Congress is working to send the President a bill that provides $20 billion in additional college aid to students – the largest increase since the G.I. bill. It will also increase grant aid and college access for low-income students, and makes the student-loan system work for students, not the banks, by cutting interest rates on loans in half over five years. Yesterday Democratic Senators and Congressmen joined college students at a press conference to discuss Democrats’ efforts to make college more affordable for more Americans, giving every student a chance to succeed while making America more competitive.
Senator Edward Kennedy (D-MA), Chairman, Senate Health, Education, Labor, and Pensions Committee, said at the press conference:
By making college more affordable for young Americans, we not only open doors of opportunity for them, but we equip a new generation of Americans to compete and win in the global economy. Just as the GI bill half a century ago, this bill increases access to higher education for millions of Americans.
Here are some highlights from the College Cost Reduction and Access Act:
The College Cost Reduction and Access Act Will Provide Over $20 Billion in New Student Aid and Benefits – The Largest Increase in Funding Since the GI Bill…According to a recent report on education statistics, twenty years ago, the maximum Pell Grant covered 51 percent of the cost of tuition, fees, room and board at a public four-year college. In the 2005-2006 school year, the maximum Pell Grant covered roughly a third of these costs. Democrats have worked to rectify this decline in the purchasing power of the Pell Grant. Under the College Cost Reduction and Access Act, the maximum Pell Grant will be increased by $500 next year to $4800 and to $5,400 by 2012. [Analysis of Department of Education, NCES data; HR 2669, 2007; A New Commitment to Students and Families: Report by the U.S. Senate Committee on Health, Education, Labor, & Pensions, September 2007]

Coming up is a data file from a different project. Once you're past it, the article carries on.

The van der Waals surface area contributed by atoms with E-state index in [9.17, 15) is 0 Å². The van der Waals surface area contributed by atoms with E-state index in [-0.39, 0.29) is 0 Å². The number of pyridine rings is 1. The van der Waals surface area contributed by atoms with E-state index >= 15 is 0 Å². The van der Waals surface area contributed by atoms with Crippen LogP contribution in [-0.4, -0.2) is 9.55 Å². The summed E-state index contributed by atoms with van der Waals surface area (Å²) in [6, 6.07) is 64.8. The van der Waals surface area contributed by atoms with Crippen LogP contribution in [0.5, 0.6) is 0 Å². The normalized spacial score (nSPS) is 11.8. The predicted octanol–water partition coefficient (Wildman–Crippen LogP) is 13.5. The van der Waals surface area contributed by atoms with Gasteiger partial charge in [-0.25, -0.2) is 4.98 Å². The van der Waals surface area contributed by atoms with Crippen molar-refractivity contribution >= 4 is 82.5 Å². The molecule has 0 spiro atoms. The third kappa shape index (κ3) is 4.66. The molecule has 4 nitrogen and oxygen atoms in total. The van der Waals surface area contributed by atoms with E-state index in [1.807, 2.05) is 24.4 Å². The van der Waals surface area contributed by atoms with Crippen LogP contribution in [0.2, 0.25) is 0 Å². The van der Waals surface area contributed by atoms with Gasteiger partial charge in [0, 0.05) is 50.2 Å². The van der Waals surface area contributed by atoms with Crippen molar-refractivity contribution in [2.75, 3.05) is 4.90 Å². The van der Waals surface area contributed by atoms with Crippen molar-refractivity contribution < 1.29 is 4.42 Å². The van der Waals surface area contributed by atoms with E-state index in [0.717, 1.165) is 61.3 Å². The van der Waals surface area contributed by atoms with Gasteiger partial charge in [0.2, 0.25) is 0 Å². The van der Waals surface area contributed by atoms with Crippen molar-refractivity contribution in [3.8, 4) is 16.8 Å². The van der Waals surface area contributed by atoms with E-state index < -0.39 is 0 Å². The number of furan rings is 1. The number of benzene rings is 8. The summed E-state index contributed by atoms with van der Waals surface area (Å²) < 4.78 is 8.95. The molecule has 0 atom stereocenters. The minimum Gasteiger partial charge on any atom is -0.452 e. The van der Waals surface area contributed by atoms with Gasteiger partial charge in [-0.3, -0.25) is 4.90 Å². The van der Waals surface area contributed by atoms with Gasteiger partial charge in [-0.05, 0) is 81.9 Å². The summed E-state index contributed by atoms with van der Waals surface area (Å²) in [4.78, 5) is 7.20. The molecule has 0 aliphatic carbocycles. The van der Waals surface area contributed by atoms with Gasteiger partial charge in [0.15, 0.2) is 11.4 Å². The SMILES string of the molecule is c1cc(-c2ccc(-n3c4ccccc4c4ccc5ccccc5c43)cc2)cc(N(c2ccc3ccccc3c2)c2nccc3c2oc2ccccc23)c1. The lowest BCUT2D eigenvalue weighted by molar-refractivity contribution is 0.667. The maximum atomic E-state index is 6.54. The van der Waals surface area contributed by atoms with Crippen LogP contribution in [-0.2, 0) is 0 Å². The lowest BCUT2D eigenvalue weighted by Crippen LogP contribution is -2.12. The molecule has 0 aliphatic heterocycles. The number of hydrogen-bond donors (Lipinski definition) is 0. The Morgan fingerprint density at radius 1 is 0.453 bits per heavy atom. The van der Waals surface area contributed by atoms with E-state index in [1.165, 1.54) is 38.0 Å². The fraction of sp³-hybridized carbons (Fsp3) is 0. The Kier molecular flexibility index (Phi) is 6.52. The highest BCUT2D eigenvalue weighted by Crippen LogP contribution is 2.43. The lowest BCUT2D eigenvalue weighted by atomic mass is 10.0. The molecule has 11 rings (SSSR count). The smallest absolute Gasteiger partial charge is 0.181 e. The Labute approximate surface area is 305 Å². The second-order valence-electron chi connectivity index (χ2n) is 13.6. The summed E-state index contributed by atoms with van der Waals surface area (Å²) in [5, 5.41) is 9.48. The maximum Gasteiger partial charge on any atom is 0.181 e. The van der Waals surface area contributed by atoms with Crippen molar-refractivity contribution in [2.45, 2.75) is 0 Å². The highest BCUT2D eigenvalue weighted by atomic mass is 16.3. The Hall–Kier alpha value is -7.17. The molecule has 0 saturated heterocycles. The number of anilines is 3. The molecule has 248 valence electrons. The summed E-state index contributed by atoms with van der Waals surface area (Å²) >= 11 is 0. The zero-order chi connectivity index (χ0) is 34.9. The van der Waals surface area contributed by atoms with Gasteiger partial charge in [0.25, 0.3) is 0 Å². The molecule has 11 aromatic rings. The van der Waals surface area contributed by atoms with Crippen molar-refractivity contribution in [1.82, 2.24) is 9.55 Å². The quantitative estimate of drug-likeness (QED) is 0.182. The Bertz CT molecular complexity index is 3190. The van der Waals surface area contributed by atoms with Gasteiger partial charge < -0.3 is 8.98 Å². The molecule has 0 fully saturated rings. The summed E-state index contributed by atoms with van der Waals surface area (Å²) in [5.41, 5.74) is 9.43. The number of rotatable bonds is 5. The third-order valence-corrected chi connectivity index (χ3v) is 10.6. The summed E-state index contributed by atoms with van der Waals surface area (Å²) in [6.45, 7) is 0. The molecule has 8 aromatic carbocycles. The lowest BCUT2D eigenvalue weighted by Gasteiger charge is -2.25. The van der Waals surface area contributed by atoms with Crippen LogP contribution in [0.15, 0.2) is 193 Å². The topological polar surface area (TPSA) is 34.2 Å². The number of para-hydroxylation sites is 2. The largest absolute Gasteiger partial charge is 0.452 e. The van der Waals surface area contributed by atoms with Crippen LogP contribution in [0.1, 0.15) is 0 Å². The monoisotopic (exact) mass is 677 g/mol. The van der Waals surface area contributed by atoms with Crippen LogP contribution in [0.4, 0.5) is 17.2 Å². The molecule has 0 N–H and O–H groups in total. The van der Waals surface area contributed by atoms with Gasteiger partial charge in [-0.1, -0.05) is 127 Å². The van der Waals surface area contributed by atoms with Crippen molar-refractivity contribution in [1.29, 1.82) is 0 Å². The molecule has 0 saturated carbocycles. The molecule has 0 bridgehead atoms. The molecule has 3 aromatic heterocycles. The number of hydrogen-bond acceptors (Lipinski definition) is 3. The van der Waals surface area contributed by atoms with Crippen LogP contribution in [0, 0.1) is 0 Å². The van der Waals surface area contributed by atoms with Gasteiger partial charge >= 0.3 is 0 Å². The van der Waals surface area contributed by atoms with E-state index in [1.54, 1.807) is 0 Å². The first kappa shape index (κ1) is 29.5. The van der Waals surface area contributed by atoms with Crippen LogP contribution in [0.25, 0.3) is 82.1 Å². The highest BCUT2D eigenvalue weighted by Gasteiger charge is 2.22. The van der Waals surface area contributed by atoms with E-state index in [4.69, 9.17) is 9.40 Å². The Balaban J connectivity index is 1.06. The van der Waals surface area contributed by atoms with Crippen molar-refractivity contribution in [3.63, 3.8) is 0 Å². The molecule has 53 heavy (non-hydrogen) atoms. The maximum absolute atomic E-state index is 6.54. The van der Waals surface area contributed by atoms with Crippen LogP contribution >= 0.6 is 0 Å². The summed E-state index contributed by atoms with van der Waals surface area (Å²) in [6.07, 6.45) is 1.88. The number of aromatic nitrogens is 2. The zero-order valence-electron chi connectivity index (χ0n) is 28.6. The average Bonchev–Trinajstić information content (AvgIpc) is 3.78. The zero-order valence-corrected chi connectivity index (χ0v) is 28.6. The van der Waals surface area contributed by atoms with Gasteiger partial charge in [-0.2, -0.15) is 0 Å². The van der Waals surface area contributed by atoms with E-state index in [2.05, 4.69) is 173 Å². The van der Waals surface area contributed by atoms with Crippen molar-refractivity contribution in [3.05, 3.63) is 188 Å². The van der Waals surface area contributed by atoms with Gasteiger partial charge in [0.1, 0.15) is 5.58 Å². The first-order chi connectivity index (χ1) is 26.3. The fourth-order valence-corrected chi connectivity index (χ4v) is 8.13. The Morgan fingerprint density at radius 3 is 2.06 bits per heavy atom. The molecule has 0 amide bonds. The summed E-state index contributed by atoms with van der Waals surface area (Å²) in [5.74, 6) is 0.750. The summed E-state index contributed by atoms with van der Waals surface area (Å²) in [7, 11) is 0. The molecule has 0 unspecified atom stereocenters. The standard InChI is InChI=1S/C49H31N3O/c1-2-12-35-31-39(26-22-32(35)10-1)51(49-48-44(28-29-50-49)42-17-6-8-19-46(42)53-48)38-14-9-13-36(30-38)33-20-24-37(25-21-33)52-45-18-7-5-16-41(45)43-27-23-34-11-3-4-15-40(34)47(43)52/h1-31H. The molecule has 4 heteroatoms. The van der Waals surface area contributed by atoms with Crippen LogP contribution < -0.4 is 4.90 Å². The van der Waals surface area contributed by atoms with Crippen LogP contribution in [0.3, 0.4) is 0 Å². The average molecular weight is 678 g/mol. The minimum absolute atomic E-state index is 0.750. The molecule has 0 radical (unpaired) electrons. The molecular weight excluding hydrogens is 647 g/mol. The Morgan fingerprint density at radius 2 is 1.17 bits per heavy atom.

…..While Reducing the Interest Rate on Student Borrowers. The College Cost Reduction and Access Act reduces the interest rate on subsidized student loans, from 6.8 to 3.4 percent, making student loan repayment more manageable. [HR 2669, 2007]
The Measure Protects Borrowers By Making Repayment Terms Manageable. The College Cost Reduction and Access Act places a cap on monthly student loan payments at 15 percent of discretionary income, so that graduates with significant loan debt can better manage their payments. [HR 2669, 2007]
The College Cost Reduction and Access Act Provides Incentives for Students to Pursue Public Service Employment. The measure provides loan forgiveness if a student borrower spends at least ten years in a public service profession, including military service. In addition, the measure creates incentives for students to pursue careers as teachers by establishing TEACH grants. The grants would provide $4,000 per year for undergraduate students who commit to teaching in high-need school districts. [HR 2669, 2007; A New Commitment to Students and Families: Report by the U.S. Senate Committee on Health, Education, Labor, & Pensions, September 2007]
The College Cost Reduction and Access Act Reduces Subsidies to Lenders and Redirects the Fund to Students. The measure injects competition into the federal loan program and saves taxpayer dollars by including a pilot program that reduces the amount of federal subsidies to student loan lenders. [HR 2669, 2007; A New Commitment to Students and Families: Report by the U.S. Senate Committee on Health, Education, Labor, & Pensions, September 2007]
The College Cost Reduction and Access Act Invests In Minority-Serving Institutions. The measure invests $500 million in minority-serving higher education institutions so they can provide a quality education for students who may not otherwise earn a degree. [HR 2669, 2007]